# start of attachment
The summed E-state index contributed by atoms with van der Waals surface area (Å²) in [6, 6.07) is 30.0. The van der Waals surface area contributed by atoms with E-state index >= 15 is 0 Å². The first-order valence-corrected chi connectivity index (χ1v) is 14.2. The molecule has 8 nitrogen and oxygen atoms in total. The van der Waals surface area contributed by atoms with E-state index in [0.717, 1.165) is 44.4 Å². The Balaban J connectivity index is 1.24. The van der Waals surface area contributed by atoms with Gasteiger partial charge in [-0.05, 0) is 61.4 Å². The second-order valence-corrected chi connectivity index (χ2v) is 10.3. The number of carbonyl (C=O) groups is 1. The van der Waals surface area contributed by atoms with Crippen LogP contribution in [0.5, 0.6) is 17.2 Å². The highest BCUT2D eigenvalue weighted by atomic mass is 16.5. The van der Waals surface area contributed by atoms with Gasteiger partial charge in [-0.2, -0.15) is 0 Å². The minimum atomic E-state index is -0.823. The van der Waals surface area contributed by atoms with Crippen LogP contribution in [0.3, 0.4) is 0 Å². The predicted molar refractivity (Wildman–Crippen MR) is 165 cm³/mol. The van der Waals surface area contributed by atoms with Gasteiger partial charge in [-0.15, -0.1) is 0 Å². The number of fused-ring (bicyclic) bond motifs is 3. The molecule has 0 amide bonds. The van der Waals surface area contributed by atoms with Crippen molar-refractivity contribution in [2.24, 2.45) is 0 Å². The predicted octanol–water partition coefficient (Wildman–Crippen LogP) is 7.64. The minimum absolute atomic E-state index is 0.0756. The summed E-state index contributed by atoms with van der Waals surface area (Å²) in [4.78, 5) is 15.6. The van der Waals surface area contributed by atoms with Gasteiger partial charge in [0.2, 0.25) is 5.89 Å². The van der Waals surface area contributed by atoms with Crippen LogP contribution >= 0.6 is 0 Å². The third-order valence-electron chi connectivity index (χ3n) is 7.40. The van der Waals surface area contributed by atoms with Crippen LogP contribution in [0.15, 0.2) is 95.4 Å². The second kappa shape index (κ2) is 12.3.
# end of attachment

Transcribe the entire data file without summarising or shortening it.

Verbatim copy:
The summed E-state index contributed by atoms with van der Waals surface area (Å²) in [6, 6.07) is 30.0. The van der Waals surface area contributed by atoms with E-state index >= 15 is 0 Å². The first-order valence-corrected chi connectivity index (χ1v) is 14.2. The molecule has 8 nitrogen and oxygen atoms in total. The van der Waals surface area contributed by atoms with E-state index in [0.717, 1.165) is 44.4 Å². The Balaban J connectivity index is 1.24. The van der Waals surface area contributed by atoms with Gasteiger partial charge in [-0.05, 0) is 61.4 Å². The second-order valence-corrected chi connectivity index (χ2v) is 10.3. The number of carbonyl (C=O) groups is 1. The van der Waals surface area contributed by atoms with Crippen LogP contribution in [0.5, 0.6) is 17.2 Å². The highest BCUT2D eigenvalue weighted by atomic mass is 16.5. The van der Waals surface area contributed by atoms with Gasteiger partial charge in [-0.2, -0.15) is 0 Å². The minimum atomic E-state index is -0.823. The van der Waals surface area contributed by atoms with Crippen LogP contribution in [0.3, 0.4) is 0 Å². The predicted molar refractivity (Wildman–Crippen MR) is 165 cm³/mol. The van der Waals surface area contributed by atoms with Gasteiger partial charge in [-0.15, -0.1) is 0 Å². The number of fused-ring (bicyclic) bond motifs is 3. The molecule has 0 amide bonds. The van der Waals surface area contributed by atoms with Crippen molar-refractivity contribution in [2.24, 2.45) is 0 Å². The predicted octanol–water partition coefficient (Wildman–Crippen LogP) is 7.64. The minimum absolute atomic E-state index is 0.0756. The summed E-state index contributed by atoms with van der Waals surface area (Å²) in [4.78, 5) is 15.6. The van der Waals surface area contributed by atoms with Gasteiger partial charge in [0.2, 0.25) is 5.89 Å². The van der Waals surface area contributed by atoms with Crippen LogP contribution >= 0.6 is 0 Å². The third-order valence-electron chi connectivity index (χ3n) is 7.40. The van der Waals surface area contributed by atoms with Crippen LogP contribution in [0.15, 0.2) is 95.4 Å². The second kappa shape index (κ2) is 12.3.